The gift that keeps on giving: Grandmother gives the gift of reading
Susan Christmas enjoys sitting on her porch in the morning and seeing her neighborhood come to life—hearing the trains, listening to the birds.
One of the first tasks of her day involves visiting the Little Library in her front yard, where families can pick up free books for all ages.
“It’s just a dream I had,” said Christmas, a retired nurse practitioner. “I don’t want or need anything.
“For my birthday, if anybody wants to give me anything, they can give me books,” she told herself last fall. “I’m going to make this a birthday present to myself, and it has been like the birthday present that gives to me every day as I sit out on the porch and watch these children and adults get these books.”
Families walking with children or dogs through the neighborhood are welcome to help themselves to the books inside the Little Library located at the corner of N. Miller Street and West Church Street near downtown Greer.
“I hope that nothing ever replaces a book,” Christmas said. “There’s just something special to me about it.”
“I’m so happy I’m giving the opportunity for these people, especially these children to get a book in their hands,” she said.
The Little Library, which is registered internationally, is designed larger than most with two stories resembling Christmas’ yellow house.
“Yesterday, this little boy picked out a book, and he was just skipping down the sidewalk, ‘look what book I got,’” Christmas said. “He was so excited about the book that he found.”
“I want to instill that joy of reading into children because if you don’t read well, if you can’t at least read at some level, you’re going to miss out and not get as far in your life, and have the experiences or the job or the educational opportunity that you can potentially have,” she said. “Instilling a joy in reading can lead to so much more opportunity down the road.”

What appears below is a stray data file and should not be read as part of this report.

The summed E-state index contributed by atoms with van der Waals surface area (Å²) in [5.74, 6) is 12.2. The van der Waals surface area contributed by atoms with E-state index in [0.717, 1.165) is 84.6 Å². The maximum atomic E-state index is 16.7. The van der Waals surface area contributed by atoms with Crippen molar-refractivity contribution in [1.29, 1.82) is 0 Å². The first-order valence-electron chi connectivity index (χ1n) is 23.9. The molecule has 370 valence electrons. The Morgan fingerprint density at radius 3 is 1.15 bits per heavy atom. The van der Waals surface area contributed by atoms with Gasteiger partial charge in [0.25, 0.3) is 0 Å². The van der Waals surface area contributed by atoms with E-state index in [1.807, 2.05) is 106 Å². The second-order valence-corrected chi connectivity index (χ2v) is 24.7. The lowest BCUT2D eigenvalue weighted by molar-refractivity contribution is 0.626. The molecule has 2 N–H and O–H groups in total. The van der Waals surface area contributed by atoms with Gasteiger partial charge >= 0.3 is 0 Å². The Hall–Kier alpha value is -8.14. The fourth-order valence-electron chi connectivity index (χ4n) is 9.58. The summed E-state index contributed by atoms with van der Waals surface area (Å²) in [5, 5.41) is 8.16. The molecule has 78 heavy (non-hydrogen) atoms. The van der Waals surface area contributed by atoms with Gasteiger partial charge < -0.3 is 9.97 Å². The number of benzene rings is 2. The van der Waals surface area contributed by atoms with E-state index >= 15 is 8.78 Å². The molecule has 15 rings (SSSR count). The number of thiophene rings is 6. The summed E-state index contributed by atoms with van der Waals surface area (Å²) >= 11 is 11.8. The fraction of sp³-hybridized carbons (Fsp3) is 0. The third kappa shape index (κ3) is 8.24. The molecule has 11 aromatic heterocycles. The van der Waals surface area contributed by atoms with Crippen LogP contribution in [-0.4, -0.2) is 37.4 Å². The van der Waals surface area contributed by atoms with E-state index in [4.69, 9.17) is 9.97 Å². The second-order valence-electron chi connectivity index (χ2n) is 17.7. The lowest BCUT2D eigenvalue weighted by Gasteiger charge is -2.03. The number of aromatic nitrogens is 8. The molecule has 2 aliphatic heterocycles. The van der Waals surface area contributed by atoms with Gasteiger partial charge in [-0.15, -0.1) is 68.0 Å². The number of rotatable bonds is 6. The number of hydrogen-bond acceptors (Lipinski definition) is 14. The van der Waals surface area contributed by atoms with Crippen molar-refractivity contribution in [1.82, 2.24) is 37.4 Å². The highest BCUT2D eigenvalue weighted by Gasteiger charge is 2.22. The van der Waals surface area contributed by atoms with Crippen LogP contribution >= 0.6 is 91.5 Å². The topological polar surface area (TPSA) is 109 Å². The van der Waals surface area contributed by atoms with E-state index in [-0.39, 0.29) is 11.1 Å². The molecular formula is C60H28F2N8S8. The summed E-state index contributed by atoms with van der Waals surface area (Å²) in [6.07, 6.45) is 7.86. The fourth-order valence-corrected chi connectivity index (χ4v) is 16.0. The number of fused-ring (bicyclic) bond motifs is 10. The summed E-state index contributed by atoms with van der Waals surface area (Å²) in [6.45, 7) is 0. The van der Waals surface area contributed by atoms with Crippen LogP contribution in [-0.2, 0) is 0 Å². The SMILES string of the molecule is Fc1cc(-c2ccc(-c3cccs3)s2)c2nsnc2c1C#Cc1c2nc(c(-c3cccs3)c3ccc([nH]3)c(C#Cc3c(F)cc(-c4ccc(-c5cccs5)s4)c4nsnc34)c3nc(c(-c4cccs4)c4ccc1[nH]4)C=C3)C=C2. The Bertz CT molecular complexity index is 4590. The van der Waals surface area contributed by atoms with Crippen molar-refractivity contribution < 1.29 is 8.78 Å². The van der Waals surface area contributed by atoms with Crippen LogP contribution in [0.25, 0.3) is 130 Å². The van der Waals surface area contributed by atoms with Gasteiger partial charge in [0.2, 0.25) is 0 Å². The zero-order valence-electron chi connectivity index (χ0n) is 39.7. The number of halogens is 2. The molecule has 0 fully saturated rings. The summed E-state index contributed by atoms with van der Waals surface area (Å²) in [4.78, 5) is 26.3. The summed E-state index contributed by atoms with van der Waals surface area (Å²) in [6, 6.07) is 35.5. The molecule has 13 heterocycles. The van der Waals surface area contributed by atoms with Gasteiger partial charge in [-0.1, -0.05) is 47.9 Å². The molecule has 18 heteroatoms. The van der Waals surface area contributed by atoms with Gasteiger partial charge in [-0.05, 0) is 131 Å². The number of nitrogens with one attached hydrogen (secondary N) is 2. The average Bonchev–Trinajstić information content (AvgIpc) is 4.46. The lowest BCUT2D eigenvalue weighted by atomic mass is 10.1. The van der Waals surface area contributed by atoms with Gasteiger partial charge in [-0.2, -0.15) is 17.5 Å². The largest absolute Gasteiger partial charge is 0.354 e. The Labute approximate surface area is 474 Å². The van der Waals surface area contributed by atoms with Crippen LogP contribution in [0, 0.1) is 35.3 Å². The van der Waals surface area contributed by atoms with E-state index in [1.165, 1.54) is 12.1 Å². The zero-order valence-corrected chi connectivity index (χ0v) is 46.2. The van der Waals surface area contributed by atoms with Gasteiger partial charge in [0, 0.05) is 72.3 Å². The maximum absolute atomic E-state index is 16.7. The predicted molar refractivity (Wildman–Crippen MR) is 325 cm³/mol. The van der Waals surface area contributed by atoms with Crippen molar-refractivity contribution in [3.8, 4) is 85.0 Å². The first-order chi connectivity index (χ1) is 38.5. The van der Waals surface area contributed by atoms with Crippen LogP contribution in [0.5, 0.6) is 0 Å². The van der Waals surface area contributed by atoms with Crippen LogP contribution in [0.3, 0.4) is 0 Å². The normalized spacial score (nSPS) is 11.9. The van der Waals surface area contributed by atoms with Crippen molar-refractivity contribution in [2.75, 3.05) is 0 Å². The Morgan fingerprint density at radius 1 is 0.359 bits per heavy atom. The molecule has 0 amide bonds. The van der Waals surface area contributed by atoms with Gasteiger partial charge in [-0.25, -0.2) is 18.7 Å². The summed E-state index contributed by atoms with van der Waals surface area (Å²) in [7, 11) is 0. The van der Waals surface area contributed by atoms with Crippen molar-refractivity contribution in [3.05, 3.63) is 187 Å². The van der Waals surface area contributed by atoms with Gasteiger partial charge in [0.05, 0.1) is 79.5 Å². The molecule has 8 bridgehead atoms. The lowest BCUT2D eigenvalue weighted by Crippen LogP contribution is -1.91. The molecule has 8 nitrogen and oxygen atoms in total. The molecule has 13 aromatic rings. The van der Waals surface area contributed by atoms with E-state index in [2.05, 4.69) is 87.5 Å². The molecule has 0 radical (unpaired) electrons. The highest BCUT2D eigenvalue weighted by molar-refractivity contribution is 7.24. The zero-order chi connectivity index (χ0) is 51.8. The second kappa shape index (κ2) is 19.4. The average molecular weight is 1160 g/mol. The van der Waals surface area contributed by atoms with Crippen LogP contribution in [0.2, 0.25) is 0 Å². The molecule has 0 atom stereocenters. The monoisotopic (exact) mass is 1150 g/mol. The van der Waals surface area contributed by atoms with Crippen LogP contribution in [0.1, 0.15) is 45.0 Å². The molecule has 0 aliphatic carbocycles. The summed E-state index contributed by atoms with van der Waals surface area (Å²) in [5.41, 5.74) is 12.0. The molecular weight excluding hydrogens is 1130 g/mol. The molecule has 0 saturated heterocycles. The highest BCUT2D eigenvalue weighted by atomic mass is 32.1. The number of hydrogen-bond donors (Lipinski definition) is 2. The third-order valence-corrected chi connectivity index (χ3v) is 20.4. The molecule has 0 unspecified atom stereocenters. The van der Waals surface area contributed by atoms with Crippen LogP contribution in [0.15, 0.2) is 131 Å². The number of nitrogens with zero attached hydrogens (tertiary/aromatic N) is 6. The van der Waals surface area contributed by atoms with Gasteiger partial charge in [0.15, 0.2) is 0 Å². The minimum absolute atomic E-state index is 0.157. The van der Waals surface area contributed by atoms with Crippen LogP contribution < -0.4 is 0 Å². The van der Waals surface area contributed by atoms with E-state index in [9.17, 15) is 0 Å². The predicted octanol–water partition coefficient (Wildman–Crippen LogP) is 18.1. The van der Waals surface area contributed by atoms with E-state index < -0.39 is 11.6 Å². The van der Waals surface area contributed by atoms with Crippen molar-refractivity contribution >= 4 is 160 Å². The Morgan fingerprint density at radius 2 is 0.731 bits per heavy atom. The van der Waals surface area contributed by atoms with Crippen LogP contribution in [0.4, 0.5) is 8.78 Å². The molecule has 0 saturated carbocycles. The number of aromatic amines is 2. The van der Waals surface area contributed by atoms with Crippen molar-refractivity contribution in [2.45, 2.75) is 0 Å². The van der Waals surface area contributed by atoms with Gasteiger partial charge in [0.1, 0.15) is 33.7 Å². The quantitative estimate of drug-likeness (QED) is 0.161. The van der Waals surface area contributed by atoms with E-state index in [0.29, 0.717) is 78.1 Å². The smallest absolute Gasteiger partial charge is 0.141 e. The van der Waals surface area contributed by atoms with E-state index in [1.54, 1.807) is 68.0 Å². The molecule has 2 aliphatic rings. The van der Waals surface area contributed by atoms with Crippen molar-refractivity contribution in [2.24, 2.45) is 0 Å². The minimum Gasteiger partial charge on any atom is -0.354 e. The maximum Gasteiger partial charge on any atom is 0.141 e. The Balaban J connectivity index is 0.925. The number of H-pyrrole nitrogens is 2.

Building a dream
Christmas discovered the Little Library idea when she lived in Denver, Colorado, for a time where her neighborhood had one every two or three blocks.
“I started researching it,” Christmas said. “It was my 63rd birthday present to myself. I started saving to be able to afford to build it.”
Christmas posted about the project last year on the Next Door neighborhood app, looking for help in constructing her own Little Library, and a friend recommended her husband, Nick Hayes.
“I was really fortunate,” Christmas said.
“He was so excited about it,” Christmas said. “I told him that I wanted to keep my budget under $300. He works in wood. He volunteered to build it just at cost. He really thought it was a good idea.”
Hayes worked with Christmas to build the post, two story house, tiny shingles and the whole project for $250.
“That was a blessing that he was able to get it as big as I wanted it and keep it within budget,” Christmas said. “He was hoping we could get it up before he moved.”
Hayes, who lived in Greer at the time, ended up moving to North Carolina the week before the library was put up but returned to help with the setup a couple months ago in February, and Christmas’ daughter and one of her grandchildren joined that first day also.
“It’s a big little library,” Christmas said. “They’re usually smaller; I designed it rather large. It looks like my house. It’s yellow and two story like my house.”